Those dollars helped Novomer reach the next level of development. Despite a tough fundraising climate in 2008 and 2009, the company was able to secure more money. There were federal grants for technology advancements, and Novomer capitalized on its technological prowess. It was able to secure a Department of Energy grant worth more than $20 million to scale up its polyol chemistry, Eisenhut says. In the years that followed, strategic investments helped the company put together roughly $22 million to launch commercialization.

In 2016, Novomer decided to sell a portion of its business—carbon dioxide technology—to Saudi Aramco, a public petroleum and natural gas company based in Dhahran, Saudi Arabia. The transaction, valued at close to $100 million, involved Novomer’s Converge product line and associated operations and technologies. Also a sustainable alternative to petroleum-based polyols, the technology covered a range of applications, from automobile seats to insulation panels, Saudi Aramco said at the time. For the Middle Eastern company, it was a path toward future growth. For Novomer, it allowed the company to sharpen its focus. The company already had a presence at Kodak Park and in Boston, but it needed a new location to move forward with its carbon monoxide technology to create chemicals at lower costs.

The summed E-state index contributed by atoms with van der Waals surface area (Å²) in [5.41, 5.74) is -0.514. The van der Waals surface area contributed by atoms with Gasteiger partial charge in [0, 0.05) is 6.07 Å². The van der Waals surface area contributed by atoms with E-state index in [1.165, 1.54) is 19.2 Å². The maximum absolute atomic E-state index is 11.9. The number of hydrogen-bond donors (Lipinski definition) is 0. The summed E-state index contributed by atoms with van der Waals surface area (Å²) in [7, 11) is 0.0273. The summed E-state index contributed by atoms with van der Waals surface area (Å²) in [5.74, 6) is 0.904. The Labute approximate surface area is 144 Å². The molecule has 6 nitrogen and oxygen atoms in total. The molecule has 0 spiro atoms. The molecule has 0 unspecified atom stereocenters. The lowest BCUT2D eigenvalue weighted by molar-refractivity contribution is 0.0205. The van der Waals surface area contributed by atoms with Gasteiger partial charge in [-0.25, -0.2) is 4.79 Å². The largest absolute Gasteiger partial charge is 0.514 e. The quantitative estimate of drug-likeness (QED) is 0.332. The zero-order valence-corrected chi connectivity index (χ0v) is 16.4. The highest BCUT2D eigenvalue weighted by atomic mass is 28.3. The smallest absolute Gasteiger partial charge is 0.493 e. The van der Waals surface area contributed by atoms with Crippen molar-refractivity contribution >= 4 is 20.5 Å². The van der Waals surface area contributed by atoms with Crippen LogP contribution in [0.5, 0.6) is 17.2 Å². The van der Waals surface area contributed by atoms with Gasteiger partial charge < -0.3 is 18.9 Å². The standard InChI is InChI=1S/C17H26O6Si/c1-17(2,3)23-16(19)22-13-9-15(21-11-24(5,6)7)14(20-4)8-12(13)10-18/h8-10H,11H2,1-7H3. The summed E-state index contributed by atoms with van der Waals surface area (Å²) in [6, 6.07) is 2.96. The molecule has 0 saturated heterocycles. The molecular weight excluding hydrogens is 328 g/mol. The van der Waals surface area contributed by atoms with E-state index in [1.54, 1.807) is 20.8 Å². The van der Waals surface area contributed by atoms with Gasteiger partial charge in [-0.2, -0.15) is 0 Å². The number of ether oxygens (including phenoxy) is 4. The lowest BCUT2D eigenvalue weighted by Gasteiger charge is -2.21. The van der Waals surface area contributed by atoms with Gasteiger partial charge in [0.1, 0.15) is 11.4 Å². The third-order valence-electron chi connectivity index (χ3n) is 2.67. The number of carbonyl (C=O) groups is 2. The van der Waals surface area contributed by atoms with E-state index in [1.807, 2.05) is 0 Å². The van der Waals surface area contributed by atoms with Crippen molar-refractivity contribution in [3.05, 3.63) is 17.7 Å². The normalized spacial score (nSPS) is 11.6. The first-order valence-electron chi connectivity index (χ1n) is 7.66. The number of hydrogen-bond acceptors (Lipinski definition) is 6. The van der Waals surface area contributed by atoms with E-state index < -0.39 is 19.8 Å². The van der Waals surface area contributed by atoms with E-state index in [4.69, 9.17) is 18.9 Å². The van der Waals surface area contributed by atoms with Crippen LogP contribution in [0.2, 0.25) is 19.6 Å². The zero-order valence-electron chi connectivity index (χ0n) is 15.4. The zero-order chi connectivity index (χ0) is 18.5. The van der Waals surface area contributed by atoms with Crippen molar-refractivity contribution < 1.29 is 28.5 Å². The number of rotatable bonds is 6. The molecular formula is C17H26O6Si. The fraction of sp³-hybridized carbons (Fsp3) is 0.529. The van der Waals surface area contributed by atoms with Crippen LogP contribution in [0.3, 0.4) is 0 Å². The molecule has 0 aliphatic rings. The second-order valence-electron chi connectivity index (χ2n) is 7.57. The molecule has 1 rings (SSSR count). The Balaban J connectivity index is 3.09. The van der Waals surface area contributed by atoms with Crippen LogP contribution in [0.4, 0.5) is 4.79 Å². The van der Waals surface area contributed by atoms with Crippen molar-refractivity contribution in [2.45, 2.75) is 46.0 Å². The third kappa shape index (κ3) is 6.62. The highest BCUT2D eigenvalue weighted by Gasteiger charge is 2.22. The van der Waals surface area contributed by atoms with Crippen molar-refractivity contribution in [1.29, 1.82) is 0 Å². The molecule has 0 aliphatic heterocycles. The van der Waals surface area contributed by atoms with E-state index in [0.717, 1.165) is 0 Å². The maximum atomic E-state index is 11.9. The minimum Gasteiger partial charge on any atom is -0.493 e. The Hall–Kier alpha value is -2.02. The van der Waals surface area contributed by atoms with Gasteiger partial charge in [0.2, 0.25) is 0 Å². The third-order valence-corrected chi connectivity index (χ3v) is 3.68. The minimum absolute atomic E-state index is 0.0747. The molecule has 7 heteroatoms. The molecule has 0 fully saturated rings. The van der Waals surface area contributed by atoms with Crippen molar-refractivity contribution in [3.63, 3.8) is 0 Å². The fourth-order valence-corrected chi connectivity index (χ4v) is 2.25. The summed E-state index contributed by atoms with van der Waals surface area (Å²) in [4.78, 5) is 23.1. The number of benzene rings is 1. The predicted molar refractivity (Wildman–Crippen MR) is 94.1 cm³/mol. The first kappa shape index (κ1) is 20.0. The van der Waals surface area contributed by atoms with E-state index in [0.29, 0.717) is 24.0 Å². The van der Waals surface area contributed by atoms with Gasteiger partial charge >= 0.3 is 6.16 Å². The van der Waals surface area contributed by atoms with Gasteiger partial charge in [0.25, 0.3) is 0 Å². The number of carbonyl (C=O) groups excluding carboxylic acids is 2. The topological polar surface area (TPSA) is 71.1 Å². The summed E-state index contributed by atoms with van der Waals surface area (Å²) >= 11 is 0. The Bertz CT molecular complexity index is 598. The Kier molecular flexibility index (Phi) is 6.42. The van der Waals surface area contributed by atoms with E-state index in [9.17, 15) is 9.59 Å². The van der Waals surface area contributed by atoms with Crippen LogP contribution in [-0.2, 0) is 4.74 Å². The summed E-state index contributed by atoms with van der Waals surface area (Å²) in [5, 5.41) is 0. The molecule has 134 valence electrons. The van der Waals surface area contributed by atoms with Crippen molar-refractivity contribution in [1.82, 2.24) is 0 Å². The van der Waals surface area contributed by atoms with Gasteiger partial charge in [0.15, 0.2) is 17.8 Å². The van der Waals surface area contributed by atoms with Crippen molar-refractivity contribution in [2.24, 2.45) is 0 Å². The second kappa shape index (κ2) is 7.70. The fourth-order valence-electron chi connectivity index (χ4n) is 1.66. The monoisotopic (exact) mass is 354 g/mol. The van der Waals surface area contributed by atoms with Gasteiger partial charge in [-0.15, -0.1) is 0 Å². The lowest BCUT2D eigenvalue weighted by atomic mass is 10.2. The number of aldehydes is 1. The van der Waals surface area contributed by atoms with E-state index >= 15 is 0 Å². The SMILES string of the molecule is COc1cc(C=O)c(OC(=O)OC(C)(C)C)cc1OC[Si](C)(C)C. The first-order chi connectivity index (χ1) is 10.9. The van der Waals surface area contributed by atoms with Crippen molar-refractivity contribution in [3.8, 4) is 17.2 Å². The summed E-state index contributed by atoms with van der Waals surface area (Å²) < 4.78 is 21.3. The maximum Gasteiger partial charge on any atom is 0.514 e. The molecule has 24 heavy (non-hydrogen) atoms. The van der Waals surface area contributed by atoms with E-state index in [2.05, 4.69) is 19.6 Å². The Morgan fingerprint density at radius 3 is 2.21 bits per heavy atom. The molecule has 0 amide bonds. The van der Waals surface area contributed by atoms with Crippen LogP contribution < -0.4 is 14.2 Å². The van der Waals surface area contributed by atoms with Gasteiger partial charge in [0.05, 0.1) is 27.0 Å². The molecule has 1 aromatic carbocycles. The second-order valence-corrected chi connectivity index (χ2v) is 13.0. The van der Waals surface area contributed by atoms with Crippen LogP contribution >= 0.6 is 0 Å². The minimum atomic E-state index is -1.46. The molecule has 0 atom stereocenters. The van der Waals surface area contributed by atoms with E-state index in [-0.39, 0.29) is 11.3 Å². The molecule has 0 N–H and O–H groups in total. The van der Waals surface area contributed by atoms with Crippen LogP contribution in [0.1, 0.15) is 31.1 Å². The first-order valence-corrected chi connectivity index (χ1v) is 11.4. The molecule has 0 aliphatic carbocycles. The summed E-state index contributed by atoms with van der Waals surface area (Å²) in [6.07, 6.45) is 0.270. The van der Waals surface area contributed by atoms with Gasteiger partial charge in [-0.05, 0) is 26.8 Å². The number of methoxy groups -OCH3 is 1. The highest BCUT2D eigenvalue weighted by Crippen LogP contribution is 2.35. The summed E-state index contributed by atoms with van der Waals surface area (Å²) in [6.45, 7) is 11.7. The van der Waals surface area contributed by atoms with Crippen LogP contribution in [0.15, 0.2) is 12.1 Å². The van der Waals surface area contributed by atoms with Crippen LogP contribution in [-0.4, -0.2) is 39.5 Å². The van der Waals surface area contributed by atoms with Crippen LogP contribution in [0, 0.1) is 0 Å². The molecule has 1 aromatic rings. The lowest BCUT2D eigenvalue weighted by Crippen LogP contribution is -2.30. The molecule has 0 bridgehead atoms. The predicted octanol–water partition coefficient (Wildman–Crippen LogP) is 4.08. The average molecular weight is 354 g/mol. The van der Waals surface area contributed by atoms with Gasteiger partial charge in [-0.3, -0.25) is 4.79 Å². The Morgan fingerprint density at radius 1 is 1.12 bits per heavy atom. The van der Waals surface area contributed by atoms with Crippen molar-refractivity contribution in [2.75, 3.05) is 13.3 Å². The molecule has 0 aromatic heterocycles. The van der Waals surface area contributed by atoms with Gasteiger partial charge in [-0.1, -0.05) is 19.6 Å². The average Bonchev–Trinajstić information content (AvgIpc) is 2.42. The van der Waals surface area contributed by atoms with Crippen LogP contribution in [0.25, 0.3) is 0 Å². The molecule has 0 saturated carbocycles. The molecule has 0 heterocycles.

With the help of a supportive landlord, and using proceeds from the sale, Novomer was able to build a state-of-the-art facility at Buell Road near the Rochester airport, Eisenhut says. The company brought in Uhrig as CEO in 2019 with a plan to eventually partner with a larger company to take Novomer’s technology to the next level.

“(We were) looking to hire someone who had the credentials to take the company further than I ever could,” Eisenhut says. “Jeff had been tracking the technology and thought the opportunities were significant just because of the chemistry and the quality of the chemistry.”